Man Seeking Repayment For Divorce Mediation Costs Turns To Court
- June 13, 2014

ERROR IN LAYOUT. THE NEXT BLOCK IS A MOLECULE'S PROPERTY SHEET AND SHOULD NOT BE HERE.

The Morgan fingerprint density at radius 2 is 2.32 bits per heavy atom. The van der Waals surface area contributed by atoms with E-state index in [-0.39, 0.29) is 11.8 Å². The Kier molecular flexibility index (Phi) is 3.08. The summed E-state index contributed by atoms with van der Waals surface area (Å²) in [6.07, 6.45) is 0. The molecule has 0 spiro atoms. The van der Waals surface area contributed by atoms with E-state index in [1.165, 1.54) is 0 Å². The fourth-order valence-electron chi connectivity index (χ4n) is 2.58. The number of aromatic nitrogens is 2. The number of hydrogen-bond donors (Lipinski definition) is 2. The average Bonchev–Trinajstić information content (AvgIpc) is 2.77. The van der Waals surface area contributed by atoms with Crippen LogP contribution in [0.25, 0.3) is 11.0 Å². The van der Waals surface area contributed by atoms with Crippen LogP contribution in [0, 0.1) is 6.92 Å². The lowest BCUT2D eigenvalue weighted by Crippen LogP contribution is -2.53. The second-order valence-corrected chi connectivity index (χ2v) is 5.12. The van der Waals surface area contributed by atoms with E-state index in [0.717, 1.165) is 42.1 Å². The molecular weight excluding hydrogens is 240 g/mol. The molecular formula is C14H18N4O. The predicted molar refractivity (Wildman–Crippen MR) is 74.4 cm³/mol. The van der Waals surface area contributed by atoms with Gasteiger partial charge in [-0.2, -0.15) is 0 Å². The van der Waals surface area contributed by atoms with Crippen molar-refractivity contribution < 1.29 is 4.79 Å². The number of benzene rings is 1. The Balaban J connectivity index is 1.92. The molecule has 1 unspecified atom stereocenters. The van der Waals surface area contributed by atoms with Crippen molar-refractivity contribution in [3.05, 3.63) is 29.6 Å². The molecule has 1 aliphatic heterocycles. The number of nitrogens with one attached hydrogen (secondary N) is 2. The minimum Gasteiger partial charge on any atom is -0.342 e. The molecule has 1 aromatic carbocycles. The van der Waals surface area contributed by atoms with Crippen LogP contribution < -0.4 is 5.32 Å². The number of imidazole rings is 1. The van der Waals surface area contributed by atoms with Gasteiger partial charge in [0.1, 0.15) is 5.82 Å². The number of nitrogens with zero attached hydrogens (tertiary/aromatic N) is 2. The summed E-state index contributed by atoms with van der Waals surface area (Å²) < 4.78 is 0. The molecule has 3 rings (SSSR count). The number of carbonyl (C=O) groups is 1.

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In the New Jersey Appellate Division case, Gille v. Gille, the Plaintiff Carl B. Gille appealed for a post-judgment reconsideration of a 2013 Family Court Order that directed that he and his ex-wife pay for divorce mediation in proportion to their earnings. The parties in this case were married in 1991 and had four (4) children together. In 2011, they decided to divorce. During the parties’ marriage, the Plaintiff earned a substantial salary as a hedge fund manager earning close to $4,000,000 a year between 2006 and 2009. Beyond this, a substantial amount of assets were accumulated during the parties’ marriage. Upon the matter being scheduled for trial, the Family Court judge suggested that the parties attempt to resolve the issues of their divorce using mediation. The parties chose a mediator and the Plaintiff paid the $7,500 retainer cost. The parties eventually reached an agreement which was incorporated into their divorce judgment in 2011. Afterward, the Plaintiff argued that he and the Defendant informally agreed to split the cost of the mediator, but was unable to provide proof of this. In a Court Order issued in 2013, the judge directed that the Plaintiff and Defendant pay the balance due to the mediator, $14,185, based upon their percentage of income for 2010 – which represented the last year in which financial information was available prior to the agreement being executed. It is from this Order that the Defendant appealed and the Appellate Division affirmed the decision of the lower court. In its decision, the Appellate Division notes that the Family Court judge’s allocation of payment regarding the parties’ mediator fees was considered to be a cost that was “engendered by the matrimonial proceeding,” the review of which is governed under the abuse of discretion standard. Furst v. Einstein Moomjy, Inc., 182 N.J. 1, 25 (2004); Rendine v. Pantzer, 141 N.J. 292, 317 (1995). The Plaintiff argued that the trial court erred because it did not conduct a plenary hearing to resolve the issue of the mediator’s fees, but the Appellate Court found that this argument was moot because the request was not previously made and the court will only “consider questions or issues properly presented to the trial court when an opportunity for such presentation is available.” Neider v. Royal Indem. Ins. Co., 62 N.J. 229, 234 (1973). The Appellate Court opined, in any event, that the Plaintiff’s claim that he and the Defendant had an oral agreement that they would equally share in the mediator’s fees was without merit because he was unable to prove such. The court agreed with the Plaintiff that the Defendant benefited as much as he did from the mediator’s services, but the issue for the court turned on the great disparity between the parties’ earnings. Therefore, requiring the parties to contribute to the fee in proportion to their earnings represented a reasonable and equitable resolution and therefore no abuse of discretion was found. If you and your partner are considering mediation as a means through which to proceed with a divorce it is imperative that you seek out the advice of an experienced attorney before moving forward. For more information about mediation, divorce, post-judgment modification, or other family law matters in New Jersey visit DarlingFirm.com. This blog is for informational purposes and in no way is intended to replace the advice of an attorney.